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SummaryThe whip-wielding franchise-starter
The GoodAh, the game that kicked off the whole Castlevania franchise. This true classic remains as fun today and it was when it was first released.
I really liked the unlimited continues, and the fact that when you got to the final showdown with the Count, and failed, the game would start you just down the stairs from the Count's chamber. This is particularly advantageous since the first time I ever met the Count, it took me the better part of an entire day of trial and error to beat him.
I enjoy the fact that Castlevania plays like an encyclopedia of classic monsters and horror movie adversaries: You have your basic ghosts, ghouls, zombies, and bats. There are the fish monsters, Medusa heads, hunchbacks, Frankenstein monsters, and unkillable skeleton warriors. Even the Grim Reaper makes an appearance pulling sentry duty for the big Drac-man.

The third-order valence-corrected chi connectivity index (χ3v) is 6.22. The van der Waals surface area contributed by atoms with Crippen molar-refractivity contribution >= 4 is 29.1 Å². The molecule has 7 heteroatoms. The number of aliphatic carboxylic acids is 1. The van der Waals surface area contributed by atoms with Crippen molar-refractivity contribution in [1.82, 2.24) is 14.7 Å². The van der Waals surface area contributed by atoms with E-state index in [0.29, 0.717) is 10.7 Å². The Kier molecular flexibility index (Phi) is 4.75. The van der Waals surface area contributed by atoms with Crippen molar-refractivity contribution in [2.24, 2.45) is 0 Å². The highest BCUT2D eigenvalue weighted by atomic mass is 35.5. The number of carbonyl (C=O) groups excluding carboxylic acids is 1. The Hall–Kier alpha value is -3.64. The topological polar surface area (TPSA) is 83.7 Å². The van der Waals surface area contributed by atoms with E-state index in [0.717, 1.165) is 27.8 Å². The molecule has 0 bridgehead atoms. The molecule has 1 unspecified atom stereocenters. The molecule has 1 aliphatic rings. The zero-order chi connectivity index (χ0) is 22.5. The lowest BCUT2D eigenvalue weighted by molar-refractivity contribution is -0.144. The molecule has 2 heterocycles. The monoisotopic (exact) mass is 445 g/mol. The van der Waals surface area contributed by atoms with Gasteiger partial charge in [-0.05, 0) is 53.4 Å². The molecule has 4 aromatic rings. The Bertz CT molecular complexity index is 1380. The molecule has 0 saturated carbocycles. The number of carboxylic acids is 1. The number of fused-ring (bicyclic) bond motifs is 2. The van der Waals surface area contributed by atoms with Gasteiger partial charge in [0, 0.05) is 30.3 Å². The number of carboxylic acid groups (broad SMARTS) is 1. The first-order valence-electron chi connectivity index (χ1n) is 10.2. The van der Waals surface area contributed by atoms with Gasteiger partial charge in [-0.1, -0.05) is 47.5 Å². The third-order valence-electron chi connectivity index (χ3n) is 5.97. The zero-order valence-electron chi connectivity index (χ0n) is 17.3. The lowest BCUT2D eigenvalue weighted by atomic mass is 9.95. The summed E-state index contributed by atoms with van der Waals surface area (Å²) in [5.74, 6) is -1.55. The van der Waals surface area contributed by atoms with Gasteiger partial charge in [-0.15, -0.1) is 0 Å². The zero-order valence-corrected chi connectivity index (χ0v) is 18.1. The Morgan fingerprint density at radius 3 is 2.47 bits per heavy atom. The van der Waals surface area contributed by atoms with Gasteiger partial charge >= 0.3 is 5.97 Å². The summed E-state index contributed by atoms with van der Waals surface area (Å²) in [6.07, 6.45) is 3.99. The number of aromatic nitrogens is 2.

It's amazing to play this game and appreciate how well all of the best gameplay elements came together. Not only were the graphics top-tier, they were incredibly well-designed and consistent. At the start of the game, you scan Dracula's castle, including the tower that you must eventually hike up to. During level 3, you hike across a long bridge and you see the tower again in the background. I just think touches like that are genius in graphical design.
The tunes are all classic, which explains why they seem to be re-used in every subsequent Castlevania game. Hey, don't mess with success!
The BadHunchbacks and floating Medusa heads. I did not like the hunchbacks or floating Medusa heads in this game. They had an alarming tendency to knock you around at the least opportune times.
Simon has also been rather difficult to control during his NES adventures. He's very slow and clunky, has no jump control, and his whip only goes in one direction (forward). At the very least, the designers took this into account and programmed the game's enemies and challenges accordingly.
And I was always frustrated that using the boomerang weapon depleted hard-earned heart points. The thing comes back to you, right? So you should receive some kind of reimbursement on your heart points. It only seems fair.